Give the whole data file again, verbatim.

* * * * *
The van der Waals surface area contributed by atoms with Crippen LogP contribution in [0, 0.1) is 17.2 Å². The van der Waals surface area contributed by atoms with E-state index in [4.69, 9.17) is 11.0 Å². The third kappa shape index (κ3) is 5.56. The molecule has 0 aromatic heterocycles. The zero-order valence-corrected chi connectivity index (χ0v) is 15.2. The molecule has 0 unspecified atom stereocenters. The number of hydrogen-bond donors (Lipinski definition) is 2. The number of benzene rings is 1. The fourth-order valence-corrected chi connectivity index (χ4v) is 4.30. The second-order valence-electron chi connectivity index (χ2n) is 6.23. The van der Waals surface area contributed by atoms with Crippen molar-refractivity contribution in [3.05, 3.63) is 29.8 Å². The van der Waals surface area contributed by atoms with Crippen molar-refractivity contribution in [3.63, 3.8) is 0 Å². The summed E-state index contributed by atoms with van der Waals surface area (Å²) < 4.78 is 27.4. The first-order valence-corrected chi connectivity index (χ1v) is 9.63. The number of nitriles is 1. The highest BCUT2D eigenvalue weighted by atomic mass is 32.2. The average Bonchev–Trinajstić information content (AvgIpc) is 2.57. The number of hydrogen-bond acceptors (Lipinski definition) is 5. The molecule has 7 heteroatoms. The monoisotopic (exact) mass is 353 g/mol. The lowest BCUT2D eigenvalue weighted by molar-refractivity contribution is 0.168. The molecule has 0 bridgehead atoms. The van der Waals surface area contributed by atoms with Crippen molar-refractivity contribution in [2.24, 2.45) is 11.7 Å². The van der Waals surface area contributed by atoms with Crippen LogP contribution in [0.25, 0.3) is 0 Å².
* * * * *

The van der Waals surface area contributed by atoms with Crippen LogP contribution in [0, 0.1) is 17.2 Å². The van der Waals surface area contributed by atoms with E-state index in [4.69, 9.17) is 11.0 Å². The third kappa shape index (κ3) is 5.56. The molecule has 0 aromatic heterocycles. The zero-order valence-corrected chi connectivity index (χ0v) is 15.2. The molecule has 0 unspecified atom stereocenters. The number of hydrogen-bond donors (Lipinski definition) is 2. The number of benzene rings is 1. The fourth-order valence-corrected chi connectivity index (χ4v) is 4.30. The second-order valence-electron chi connectivity index (χ2n) is 6.23. The van der Waals surface area contributed by atoms with Crippen molar-refractivity contribution in [3.05, 3.63) is 29.8 Å². The van der Waals surface area contributed by atoms with Crippen molar-refractivity contribution in [3.63, 3.8) is 0 Å². The summed E-state index contributed by atoms with van der Waals surface area (Å²) < 4.78 is 27.4. The first-order valence-corrected chi connectivity index (χ1v) is 9.63. The number of nitriles is 1. The highest BCUT2D eigenvalue weighted by atomic mass is 32.2. The average Bonchev–Trinajstić information content (AvgIpc) is 2.57. The number of hydrogen-bond acceptors (Lipinski definition) is 5. The molecule has 7 heteroatoms. The monoisotopic (exact) mass is 353 g/mol. The lowest BCUT2D eigenvalue weighted by molar-refractivity contribution is 0.168. The molecule has 0 bridgehead atoms. The van der Waals surface area contributed by atoms with Crippen molar-refractivity contribution in [2.24, 2.45) is 11.7 Å². The van der Waals surface area contributed by atoms with Crippen LogP contribution in [0.25, 0.3) is 0 Å².